Giving stronger priority to place is another way of saying cities should be highly accessible. Accessibility is about the ease of reaching places where people want to go. Cities can become more accessible by increasing mobility (the speed of getting between point A and B), proximity (bringing point A and B closer together), or some combination thereof. Focusing on accessibility and, relatedly, places leads to an entirely different framework for planning and designing cities and their transportation infrastructure. Rather than laying more and more asphalt to connect people with places, activities (e.g., homes, businesses, and shops) might instead be sited closer to each other. A vast body of research shows that the resulting mixed land use patterns can shorten distances and invite more leisurely paced, pollution-free travel. It's been said that planning for the automobile city focuses on saving time. Planning for the accessible city focuses on time well spent.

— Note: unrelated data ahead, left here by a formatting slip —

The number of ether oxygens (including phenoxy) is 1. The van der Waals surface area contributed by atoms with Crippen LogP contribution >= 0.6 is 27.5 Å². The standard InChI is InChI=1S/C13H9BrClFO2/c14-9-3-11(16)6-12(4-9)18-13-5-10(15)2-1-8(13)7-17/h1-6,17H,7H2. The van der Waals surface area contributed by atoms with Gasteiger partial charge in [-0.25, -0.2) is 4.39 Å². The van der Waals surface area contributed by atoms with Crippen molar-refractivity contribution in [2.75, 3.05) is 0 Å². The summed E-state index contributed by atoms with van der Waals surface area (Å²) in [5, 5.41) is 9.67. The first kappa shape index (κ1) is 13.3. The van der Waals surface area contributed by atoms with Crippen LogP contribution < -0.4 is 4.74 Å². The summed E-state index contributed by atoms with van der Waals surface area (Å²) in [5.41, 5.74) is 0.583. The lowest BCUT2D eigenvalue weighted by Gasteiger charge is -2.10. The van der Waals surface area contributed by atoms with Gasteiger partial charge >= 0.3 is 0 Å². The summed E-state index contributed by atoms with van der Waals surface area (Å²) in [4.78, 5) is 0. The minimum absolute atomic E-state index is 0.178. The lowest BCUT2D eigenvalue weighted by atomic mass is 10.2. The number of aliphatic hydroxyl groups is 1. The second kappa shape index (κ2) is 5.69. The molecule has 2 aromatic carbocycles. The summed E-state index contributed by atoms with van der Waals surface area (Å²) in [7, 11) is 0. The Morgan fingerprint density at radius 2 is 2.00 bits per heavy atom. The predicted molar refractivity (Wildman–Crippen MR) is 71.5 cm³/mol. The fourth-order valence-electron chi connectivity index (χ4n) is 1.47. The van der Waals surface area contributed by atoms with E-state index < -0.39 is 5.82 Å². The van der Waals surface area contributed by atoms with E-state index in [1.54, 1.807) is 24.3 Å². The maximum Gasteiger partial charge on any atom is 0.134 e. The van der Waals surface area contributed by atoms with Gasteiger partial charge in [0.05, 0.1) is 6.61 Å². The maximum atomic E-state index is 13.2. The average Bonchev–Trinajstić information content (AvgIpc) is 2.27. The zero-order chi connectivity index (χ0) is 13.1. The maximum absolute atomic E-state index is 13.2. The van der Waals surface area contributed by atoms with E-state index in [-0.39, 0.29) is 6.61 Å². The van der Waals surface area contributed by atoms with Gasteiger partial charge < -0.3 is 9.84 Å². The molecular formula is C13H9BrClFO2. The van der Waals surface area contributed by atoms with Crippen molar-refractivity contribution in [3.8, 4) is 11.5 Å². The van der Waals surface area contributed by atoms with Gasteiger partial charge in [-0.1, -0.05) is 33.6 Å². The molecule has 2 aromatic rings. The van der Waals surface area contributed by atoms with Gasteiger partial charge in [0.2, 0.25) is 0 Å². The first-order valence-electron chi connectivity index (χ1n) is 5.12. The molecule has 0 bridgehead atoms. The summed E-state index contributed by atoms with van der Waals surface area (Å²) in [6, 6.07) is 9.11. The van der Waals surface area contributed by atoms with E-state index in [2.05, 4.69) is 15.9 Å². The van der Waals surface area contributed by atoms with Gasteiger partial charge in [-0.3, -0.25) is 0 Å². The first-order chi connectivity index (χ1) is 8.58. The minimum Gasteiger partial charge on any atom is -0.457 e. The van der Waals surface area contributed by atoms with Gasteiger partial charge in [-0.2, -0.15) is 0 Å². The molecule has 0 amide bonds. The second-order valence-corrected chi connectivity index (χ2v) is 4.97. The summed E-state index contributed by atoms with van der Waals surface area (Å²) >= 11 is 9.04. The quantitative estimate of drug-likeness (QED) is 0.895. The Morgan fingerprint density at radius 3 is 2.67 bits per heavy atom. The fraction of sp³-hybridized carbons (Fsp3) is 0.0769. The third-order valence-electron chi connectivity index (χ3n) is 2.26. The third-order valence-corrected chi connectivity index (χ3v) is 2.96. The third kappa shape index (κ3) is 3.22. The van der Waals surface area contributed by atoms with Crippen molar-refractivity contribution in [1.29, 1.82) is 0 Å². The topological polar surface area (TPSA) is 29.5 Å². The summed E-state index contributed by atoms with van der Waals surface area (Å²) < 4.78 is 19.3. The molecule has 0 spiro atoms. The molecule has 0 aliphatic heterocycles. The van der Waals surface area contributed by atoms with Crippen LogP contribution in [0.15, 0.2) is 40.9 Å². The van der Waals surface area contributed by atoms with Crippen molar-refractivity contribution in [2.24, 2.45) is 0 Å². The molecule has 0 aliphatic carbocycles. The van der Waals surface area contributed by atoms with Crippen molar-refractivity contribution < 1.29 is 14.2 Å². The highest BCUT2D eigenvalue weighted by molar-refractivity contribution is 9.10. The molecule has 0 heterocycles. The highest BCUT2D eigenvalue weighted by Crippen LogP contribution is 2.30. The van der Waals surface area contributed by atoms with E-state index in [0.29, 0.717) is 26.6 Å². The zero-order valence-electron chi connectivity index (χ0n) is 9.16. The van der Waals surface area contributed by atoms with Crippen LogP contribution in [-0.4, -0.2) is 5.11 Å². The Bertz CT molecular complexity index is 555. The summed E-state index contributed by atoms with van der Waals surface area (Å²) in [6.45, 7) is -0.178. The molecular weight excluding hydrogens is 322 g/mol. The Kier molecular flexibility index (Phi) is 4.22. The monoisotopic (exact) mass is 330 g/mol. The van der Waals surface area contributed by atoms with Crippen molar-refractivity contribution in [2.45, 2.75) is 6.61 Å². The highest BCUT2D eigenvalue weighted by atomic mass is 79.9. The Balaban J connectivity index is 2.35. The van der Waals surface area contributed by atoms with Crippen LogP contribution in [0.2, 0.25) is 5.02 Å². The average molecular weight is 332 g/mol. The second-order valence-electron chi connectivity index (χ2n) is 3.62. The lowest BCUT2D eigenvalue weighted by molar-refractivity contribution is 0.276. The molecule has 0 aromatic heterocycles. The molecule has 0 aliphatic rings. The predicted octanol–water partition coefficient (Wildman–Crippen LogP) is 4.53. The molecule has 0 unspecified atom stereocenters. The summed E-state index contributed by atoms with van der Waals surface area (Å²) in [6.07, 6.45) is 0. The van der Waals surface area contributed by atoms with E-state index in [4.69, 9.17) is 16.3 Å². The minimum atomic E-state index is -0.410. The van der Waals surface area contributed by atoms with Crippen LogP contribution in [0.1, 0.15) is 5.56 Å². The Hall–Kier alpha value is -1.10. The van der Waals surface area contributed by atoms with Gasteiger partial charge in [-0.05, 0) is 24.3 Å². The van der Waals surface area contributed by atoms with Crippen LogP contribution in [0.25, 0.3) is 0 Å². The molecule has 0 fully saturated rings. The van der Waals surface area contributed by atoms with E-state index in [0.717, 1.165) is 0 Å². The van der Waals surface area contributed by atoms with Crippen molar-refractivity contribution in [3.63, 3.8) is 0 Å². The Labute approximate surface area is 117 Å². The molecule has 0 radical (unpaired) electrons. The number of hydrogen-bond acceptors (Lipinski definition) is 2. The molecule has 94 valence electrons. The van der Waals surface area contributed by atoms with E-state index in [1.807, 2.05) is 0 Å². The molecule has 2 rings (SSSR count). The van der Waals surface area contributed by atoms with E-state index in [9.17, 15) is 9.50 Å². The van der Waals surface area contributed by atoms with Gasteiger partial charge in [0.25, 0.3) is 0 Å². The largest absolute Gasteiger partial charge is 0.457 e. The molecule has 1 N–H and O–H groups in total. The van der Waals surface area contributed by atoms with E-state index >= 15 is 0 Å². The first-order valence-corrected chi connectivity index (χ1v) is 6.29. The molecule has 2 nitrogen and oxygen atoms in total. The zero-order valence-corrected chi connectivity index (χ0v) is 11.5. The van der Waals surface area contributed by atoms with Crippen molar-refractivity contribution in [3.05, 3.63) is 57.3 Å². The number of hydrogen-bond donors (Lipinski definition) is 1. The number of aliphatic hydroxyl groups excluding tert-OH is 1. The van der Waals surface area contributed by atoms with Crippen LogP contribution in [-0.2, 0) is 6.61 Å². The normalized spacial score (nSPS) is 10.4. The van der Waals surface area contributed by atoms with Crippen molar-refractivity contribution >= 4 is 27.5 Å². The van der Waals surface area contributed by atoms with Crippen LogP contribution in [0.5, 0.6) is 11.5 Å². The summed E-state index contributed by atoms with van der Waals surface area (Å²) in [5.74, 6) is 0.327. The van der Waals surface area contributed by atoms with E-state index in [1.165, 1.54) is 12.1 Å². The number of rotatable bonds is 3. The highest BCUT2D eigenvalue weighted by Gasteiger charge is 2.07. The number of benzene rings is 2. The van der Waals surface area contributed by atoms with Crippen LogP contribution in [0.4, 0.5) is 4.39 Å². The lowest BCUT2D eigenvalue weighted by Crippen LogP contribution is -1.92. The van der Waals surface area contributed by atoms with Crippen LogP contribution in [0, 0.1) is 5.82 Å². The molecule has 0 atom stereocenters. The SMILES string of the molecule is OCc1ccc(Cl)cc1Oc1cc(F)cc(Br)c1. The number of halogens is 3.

As discussed in this book's second chapter, walkable, mixeduse neighborhoods also build social capital and instill a sense of safety through natural surveillance. For more and more urban dwellers, such neighborhood attributes are every bit as, if not more, important than travel speeds. A principal aim of Beyond Mobility, then, is to provide a framework for designing cities and siting activities so that urban places become more accessible and, as a result, allow more interaction of all types. Such transformative places include regenerated former industrial sites (chapter 5), business parks converted to mixed-use activity centers (chapter 6), walkable neighborhoods huddled around transit stops (chapter 7), and former traffic arteries that now accommodate pedestrians, cyclists, and an active street life (chapter 8).